Liberty is an inherently offensive lifestyle. Living in a free society guarantees that each one of us will see our most cherished principles and beliefs questioned and in some cases mocked. That psychic discomfort is the price we pay for basic civic peace. It's worth it. It's a pragmatic principle. Defend everyone else's rights, because if you don't there is no one to defend yours. -- MaxedOutMama

I don't just want gun rights... I want individual liberty, a culture of self-reliance....I want the whole bloody thing. -- Kim du Toit

The most glaring example of the cognitive dissonance on the left is the concept that human beings are inherently good, yet at the same time cannot be trusted with any kind of weapon, unless the magic fairy dust of government authority gets sprinkled upon them.-- Moshe Ben-David

The cult of the left believes that it is engaged in a great apocalyptic battle with corporations and industrialists for the ownership of the unthinking masses. Its acolytes see themselves as the individuals who have been "liberated" to think for themselves. They make choices. You however are just a member of the unthinking masses. You are not really a person, but only respond to the agendas of your corporate overlords. If you eat too much, it's because corporations make you eat. If you kill, it's because corporations encourage you to buy guns. You are not an individual. You are a social problem. -- Sultan Knish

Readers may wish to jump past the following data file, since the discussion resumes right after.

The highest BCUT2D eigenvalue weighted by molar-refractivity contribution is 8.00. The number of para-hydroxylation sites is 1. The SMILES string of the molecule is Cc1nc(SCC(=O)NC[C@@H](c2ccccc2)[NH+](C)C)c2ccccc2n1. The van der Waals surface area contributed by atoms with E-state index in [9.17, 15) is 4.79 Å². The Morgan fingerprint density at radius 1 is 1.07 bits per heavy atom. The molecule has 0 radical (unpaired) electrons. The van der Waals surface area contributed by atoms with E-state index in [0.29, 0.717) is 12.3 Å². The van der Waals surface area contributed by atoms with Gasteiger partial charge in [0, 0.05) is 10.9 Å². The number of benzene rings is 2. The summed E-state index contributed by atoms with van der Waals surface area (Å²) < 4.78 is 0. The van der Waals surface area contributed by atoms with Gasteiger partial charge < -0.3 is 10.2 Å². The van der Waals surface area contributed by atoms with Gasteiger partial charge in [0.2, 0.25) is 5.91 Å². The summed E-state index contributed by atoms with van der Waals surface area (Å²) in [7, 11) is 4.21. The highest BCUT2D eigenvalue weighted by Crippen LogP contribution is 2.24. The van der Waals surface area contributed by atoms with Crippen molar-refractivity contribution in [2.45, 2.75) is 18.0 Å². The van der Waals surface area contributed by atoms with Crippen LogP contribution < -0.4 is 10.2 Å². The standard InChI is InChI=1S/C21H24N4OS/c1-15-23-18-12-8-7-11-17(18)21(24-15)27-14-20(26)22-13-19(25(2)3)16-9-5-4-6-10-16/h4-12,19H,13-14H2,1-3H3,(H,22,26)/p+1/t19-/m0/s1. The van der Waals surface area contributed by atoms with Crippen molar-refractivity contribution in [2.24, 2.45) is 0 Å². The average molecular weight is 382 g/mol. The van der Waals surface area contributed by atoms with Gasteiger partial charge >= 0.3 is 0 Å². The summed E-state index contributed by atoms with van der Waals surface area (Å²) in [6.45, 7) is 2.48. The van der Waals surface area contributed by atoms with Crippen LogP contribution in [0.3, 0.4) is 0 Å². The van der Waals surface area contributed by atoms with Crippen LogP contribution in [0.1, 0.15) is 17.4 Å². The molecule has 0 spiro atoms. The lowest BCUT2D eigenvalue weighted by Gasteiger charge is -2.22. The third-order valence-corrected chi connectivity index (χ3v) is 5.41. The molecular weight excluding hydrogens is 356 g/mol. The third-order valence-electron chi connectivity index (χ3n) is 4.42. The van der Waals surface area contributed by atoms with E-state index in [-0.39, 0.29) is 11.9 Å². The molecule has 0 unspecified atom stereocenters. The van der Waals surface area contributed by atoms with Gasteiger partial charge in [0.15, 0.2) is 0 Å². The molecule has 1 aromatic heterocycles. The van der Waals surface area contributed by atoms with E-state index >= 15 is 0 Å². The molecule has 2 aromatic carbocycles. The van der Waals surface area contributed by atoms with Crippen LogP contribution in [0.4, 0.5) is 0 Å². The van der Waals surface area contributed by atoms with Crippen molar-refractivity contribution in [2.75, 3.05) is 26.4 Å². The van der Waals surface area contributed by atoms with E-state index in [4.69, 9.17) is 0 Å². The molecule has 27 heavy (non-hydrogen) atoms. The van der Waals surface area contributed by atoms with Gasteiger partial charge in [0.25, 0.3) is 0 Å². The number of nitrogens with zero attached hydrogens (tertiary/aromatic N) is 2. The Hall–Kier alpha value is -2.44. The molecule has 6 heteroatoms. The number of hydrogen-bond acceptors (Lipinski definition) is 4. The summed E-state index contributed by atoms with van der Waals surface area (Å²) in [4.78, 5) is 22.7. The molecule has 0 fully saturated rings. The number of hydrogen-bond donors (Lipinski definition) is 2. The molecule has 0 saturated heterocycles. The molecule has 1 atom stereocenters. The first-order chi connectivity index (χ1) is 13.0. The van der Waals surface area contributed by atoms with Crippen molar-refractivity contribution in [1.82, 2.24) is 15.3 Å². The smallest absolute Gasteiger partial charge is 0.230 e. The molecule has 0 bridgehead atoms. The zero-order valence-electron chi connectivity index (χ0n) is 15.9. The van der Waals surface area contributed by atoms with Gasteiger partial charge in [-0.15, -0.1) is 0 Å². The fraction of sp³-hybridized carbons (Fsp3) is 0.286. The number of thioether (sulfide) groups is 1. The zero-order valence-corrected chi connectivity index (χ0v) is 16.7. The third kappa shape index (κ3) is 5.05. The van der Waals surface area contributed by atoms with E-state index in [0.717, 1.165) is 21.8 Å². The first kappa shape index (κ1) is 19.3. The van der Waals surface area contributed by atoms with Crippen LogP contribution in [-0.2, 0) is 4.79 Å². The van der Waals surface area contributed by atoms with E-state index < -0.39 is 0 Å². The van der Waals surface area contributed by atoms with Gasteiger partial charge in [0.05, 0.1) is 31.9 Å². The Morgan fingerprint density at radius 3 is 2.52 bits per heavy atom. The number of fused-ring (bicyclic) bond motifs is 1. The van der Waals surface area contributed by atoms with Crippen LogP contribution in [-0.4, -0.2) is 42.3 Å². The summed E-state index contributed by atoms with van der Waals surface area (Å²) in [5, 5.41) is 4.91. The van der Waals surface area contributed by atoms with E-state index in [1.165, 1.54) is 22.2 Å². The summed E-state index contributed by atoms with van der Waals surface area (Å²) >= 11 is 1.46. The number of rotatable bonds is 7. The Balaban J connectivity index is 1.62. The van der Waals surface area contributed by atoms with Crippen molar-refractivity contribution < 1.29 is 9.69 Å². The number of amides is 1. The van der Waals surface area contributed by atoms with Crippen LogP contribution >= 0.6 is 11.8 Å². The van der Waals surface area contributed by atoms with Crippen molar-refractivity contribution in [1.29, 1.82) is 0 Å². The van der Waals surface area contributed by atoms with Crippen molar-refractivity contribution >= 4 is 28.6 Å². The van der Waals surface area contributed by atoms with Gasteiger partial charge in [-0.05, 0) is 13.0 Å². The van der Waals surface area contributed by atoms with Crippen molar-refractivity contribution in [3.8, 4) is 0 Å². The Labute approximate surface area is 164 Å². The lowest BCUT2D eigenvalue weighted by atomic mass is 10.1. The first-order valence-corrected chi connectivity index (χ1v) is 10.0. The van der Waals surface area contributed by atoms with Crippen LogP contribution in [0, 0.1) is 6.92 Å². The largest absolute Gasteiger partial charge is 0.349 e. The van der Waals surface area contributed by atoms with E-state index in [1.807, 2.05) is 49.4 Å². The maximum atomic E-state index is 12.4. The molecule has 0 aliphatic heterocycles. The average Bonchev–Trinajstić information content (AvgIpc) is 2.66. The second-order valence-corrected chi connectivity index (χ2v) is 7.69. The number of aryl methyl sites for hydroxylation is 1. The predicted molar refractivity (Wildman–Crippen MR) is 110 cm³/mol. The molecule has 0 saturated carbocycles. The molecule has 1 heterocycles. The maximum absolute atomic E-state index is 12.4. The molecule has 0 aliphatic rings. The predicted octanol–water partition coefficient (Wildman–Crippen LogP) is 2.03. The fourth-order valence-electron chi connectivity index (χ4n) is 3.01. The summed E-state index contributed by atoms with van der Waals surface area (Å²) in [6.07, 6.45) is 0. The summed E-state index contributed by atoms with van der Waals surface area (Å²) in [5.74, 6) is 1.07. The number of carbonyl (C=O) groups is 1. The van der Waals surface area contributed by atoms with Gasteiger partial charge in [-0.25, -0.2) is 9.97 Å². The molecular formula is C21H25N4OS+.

All politics in this country now is just dress rehearsal for civil war. -- Billy Beck

Wednesday, August 31, 2011

Quote of the Day - Mark Steyn Edition

This is why there are professional pundits.  From Mark Steyn's most recent jeremiad, After America:  Get Ready for Armageddon
Once the state swells to a certain size, the people available to fill the ever expanding number of government jobs will be statists -- sometimes hard-core Marxist statists, sometimes social-engineering multiculti statists, sometimes fluffily "compassionate" statists, sometimes patrician noblesse oblige statists, but always statists. The short history of the post-war western democracies is that you don't need a president-for-life if you've got a bureaucracy-for-life: the people can elect "conservatives," as from time to time the Germans and British have done, and the left is mostly relaxed about it all because, in all but exceptional cases (Thatcher), they fulfill the same function in the system as the first-year boys at wintry English boarding schools who for tuppence-ha'penny would agree to go and take the chill off the toilet seat in the unheated lavatories until the prefects were ready to stroll in and assume their rightful place. Republicans have gotten good at keeping the seat warm.
Ain't that the truth?

I'm only about 100 pages into it, but so far the entire book is filled with bits like this.


"Get Ready for Armageddon" indeed.

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